A study published in Science found that reading literary fiction with complex, developed themes and characters allows readers to adopt perspectives they might otherwise not consider; and “it seems that (Harry Potter author J.K.) Rowling might get at the beautiful, sobering mess of life in a way that could have a meaningful impact on children’s collective character.” (3)
A professor specializing in the works of Charles Dickens said, “We read Dickens because his perception and investigation of the human psyche is deep, precise, and illuminating, and because he tells us things about ourselves by portraying personality traits and habits that might seem all too familiar. His messages about poverty and charity have travelled through decades, and we can learn from the experiences of his characters almost as easily as we can learn from our own experiences.” (4)
No one person has all the answers. No one person has ever been qualified to exclusively tell other people what’s best for them. No one person has ever been able to infiltrate another’s mind or heart or perspective or feelings or prejudices or hopes.
You control your thinking, or at least you should. And the quality of that thinking can only be enriched and made more sound by expanding your mind. That’s done by observing and modeling those attributes of others – parents, teachers, friends, co-workers, leaders – you find admirable.
But a deeper, more fruitful way comes by reading classic literature and history. Yes, it takes time. Yes, it requires a commitment on your part. But the investment pays dividends for a lifetime, because through reading you create the time to think about why characters behave as they do. How they deal with the consequences of their decisions. Which ones you would most like to emulate – and most important – why.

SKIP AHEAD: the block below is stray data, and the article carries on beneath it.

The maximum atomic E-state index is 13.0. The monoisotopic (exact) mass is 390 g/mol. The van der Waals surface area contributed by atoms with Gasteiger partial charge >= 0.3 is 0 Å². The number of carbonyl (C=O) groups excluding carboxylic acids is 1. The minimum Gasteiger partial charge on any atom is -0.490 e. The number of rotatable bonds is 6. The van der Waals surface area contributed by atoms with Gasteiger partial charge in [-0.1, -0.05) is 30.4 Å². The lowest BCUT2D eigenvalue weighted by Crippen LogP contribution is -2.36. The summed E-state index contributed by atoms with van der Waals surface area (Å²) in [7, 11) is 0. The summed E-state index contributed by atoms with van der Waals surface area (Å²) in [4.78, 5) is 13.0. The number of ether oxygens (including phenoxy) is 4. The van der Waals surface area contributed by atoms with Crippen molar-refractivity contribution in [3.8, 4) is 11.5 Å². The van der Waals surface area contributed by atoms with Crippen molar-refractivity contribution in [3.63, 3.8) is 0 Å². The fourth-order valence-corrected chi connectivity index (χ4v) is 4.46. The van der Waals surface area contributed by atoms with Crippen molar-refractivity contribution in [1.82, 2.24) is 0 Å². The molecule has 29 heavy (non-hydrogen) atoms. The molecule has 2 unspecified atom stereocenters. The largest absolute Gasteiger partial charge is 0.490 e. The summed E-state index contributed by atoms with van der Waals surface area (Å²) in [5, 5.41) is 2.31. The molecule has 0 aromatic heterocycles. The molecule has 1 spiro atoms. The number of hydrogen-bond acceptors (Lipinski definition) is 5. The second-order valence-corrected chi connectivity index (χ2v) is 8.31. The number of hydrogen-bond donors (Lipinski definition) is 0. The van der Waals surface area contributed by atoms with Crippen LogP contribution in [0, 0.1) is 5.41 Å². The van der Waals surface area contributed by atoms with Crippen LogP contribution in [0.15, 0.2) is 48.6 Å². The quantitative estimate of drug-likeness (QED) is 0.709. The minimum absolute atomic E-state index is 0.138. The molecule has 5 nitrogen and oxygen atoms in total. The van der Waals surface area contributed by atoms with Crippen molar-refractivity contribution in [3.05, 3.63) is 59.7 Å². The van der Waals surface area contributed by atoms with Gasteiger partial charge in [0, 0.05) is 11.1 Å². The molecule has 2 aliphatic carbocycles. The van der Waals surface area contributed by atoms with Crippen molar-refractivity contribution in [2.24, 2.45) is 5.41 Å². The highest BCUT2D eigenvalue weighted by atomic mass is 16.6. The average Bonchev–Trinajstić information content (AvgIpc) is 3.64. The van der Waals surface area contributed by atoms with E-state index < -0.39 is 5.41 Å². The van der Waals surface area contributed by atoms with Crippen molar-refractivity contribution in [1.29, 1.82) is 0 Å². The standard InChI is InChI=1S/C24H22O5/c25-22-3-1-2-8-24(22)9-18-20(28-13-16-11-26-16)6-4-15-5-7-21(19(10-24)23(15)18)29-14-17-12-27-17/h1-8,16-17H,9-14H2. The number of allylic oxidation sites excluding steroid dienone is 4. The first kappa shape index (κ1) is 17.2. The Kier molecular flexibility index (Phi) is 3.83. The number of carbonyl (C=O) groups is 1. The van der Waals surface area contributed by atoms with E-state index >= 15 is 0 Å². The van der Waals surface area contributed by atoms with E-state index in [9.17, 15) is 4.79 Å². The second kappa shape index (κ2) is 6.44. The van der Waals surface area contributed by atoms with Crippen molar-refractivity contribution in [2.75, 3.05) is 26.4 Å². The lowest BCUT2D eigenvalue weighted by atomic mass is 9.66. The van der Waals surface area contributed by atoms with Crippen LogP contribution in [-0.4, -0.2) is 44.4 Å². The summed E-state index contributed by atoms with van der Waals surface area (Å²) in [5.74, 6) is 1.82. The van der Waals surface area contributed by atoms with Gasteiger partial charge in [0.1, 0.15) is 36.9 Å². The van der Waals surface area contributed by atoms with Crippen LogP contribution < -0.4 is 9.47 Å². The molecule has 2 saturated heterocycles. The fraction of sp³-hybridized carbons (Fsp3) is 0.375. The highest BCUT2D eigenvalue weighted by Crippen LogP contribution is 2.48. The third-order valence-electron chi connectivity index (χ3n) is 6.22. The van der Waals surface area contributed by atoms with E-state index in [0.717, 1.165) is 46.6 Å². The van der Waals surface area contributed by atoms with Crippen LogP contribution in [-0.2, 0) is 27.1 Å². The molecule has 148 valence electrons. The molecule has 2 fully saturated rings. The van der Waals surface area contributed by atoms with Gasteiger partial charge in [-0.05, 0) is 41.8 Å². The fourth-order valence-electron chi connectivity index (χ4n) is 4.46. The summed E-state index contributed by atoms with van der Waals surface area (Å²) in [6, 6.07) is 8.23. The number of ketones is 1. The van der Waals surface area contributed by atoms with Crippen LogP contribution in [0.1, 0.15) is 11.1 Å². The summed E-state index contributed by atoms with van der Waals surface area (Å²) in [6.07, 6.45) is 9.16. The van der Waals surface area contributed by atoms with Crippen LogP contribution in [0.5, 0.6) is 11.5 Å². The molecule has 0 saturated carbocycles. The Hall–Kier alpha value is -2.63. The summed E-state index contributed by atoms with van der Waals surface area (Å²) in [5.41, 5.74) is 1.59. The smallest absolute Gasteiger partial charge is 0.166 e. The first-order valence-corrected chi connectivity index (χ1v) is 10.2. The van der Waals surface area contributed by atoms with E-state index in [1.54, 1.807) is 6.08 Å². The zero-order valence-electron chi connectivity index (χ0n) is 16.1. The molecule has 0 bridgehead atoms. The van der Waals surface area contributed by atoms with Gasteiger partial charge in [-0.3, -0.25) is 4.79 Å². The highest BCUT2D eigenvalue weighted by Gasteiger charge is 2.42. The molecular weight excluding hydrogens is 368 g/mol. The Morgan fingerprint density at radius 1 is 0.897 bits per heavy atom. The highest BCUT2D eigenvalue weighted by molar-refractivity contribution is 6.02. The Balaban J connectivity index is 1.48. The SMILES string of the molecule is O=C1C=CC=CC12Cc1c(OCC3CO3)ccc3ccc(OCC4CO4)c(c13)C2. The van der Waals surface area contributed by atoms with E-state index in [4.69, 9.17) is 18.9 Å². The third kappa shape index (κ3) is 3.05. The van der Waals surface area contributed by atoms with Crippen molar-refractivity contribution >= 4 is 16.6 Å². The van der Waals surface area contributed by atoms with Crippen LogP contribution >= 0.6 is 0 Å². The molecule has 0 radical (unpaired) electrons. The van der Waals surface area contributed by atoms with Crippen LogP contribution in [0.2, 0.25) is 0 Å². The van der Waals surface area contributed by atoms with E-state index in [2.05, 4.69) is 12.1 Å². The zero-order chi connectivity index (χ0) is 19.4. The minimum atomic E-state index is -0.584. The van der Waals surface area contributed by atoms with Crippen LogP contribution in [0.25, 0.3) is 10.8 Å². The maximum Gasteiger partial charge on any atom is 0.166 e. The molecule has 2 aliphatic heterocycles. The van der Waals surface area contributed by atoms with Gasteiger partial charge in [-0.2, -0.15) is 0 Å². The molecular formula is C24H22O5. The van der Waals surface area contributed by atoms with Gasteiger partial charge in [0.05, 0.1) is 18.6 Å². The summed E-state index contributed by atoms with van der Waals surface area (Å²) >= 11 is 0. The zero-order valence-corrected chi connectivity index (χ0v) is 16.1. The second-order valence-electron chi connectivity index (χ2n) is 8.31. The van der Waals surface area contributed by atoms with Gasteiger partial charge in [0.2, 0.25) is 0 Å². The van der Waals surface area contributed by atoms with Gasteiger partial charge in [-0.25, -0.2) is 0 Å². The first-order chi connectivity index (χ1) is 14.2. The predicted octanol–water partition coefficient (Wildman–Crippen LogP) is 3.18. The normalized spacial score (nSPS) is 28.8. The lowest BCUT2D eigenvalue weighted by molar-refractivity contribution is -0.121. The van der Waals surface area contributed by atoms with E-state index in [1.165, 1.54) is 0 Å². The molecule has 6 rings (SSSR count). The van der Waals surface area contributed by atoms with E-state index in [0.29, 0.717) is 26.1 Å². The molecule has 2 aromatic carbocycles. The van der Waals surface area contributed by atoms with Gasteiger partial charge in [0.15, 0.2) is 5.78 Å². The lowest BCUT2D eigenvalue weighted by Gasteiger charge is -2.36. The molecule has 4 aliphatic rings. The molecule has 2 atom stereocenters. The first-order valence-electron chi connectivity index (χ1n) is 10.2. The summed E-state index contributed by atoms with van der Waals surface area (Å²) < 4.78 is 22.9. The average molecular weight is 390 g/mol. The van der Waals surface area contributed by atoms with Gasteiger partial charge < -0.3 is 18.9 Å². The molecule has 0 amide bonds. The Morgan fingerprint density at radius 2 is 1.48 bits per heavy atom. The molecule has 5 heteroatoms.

Our nation feels like it’s quivering at the seams right now. Tensions are high, divisions have become more raw. It might be a loud, long summer with lots of ragged edges exposed.
That’s why we need to reclaim, resuscitate, and resoundingly celebrate critical thinking. I have intentionally signed up for updates from various opposing viewpoints, in order to see what drives the thinking from across the whole spectrum. What appears can be both illuminating and sickening, highly valuable and worse than worthless. But the value comes in getting at least a taste of what each side is for, and is up against. And then I make up my own mind about it all.
But blindly following the loudest voice – regardless from which direction it comes – may not be the wisest choice. And far too many people are more than willing to merrily dance to any Pied Piper who tells them only what they want to believe. It’s so much easier to not think.
“Most people would rather die than think, and many of them do,” said Bertram Russell, a British author and philosopher. It doesn’t need to be this way. Don’t “die” to your own values, your own self-worth, your own freedom.
We can be better people and create a better society. Strengthen your own ability to reason by reading and observing. Then trust your own compass to make an informed choice. One that you can live with when looking at that person in the mirror. Broaden your perspective and think for yourself. It’s our only collective hope.
You may be wondering how that young performer learned to think so critically and make such a momentous – and ultimately correct – decision? His Mom read to him at night when he was a little boy, sparking a love of the classics. His brain took it from there.
Copyright 2020 Timothy P. Hayes